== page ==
I've seen the theory put forward that Henry VI, like his mother and maternal grandfather, might have been schizophrenic. It seems such a catch-all (ie vague) definition; but might be the best we have so far.
Have very much enjoyed reading your posts, especially as a local friend is a Yorkist & my own knowledge of the period is woefully slight!
Thanks & greetings from Nice - Min.

Lady D. said...

Interesting post. I always like it when traditionally maligned characters are re-examined to find the reality behind why they did what they did. Also, I wish we knew more about the incidence and pathology of mental illness in medieval England. The conditions we know today must have existed, although it is hard to know to what extent.

Brian said...

I suspect mental illness was as widespread as it is today, but generally untreated. The problem is that even experts are wary of retro-diagnosing complex mental ailments on the basis of our limited info, and for historians to do so (as not infrequently they try) is, well - risky.

I think Richard II (for example) had mental problems; but when one considers the people around him, it's no wonder!

Henry VI was seen as having 'issues' even on the basis of the primitive understanding of the day. This means he was likely completely 'out of it' at times, not just 'odd'.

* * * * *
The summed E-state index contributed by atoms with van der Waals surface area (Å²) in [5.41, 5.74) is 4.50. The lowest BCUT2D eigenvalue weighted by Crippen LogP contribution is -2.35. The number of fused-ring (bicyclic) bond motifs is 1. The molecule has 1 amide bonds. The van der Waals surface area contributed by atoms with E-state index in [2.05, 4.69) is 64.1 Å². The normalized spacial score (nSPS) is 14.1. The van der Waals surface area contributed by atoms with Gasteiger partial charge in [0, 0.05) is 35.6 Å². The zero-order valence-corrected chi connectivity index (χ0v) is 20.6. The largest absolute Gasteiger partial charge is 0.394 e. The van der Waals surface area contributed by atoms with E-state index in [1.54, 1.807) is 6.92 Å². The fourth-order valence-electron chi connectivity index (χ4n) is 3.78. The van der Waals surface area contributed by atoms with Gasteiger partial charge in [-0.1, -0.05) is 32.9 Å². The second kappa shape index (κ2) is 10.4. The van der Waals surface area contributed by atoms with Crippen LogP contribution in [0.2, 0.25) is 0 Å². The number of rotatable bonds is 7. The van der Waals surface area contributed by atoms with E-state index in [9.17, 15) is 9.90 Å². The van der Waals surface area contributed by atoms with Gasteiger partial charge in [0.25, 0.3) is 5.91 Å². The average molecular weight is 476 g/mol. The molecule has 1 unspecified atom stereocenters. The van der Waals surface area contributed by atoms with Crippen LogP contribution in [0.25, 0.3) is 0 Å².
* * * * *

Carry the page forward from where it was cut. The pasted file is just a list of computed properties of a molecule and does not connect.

As to Margaret, I simply don't buy the 'monster' verdict. She was doing her best to save a very difficult situation. She may not have had the necessary talents, nor have used the best methods, but I don't think that makes her a 'monster.'

Joansz said...

Brian said, As to Margaret, I simply don't buy the 'monster' verdict. She was doing her best to save a very difficult situation. She may not have had the necessary talents, nor have used the best methods, but I don't think that makes her a 'monster.'

I agree. It's interesting how the notably strong women of that period are handled by many of today's writers. Another woman that I'm thinking of is Elizabeth Woodville. Some writers have tried to undo the damage, but it's a bit like going against the tide.

DanielCure said...

Hi Brian,

Very interesting subject matter for a blog - I hope you'll forgive me for the blatant plug, however I do feel it is relevant. I am currently working on a series of medieval novels set between the years of 1551-1485, which feature Margaret of Anjou in her fight agaionst the leading magnates of the House of York.

The first novel which is already published is called The Silver Knight, featuring the principle character Jack Templeman and there is more information on my website www.danielcure.co.uk.

It is actually quite rare to find someone writing with a clear viewpoint on these matters, which makes a change from the more academic viewpoint.

Anyway, best wishes,


John Foelster said...

Somewhat late in response minniebeaniste, but Queen Katherine was schizophrenic? Charles VI's issues were well documented, see Barbara Tuchman te al, but I had thought that her only problem was fancying handsome Welshmen...

John Foelster said...

Hmmm, yeah. Nothing about it on wiki. Although apparently her mummy was a tourist attraction.

And Samuel Pepys wrote about kissing it.

Which I have to admit disgusts me FAR more than his carrying on with servant girls.

Catherine Hokin said...

I've come to this very late in the discussion but you might like my novel Blood and Roses, published by Yolk in January of this year - it redresses Margaret's story. https://www.catherinehokin.com/ I like your blog!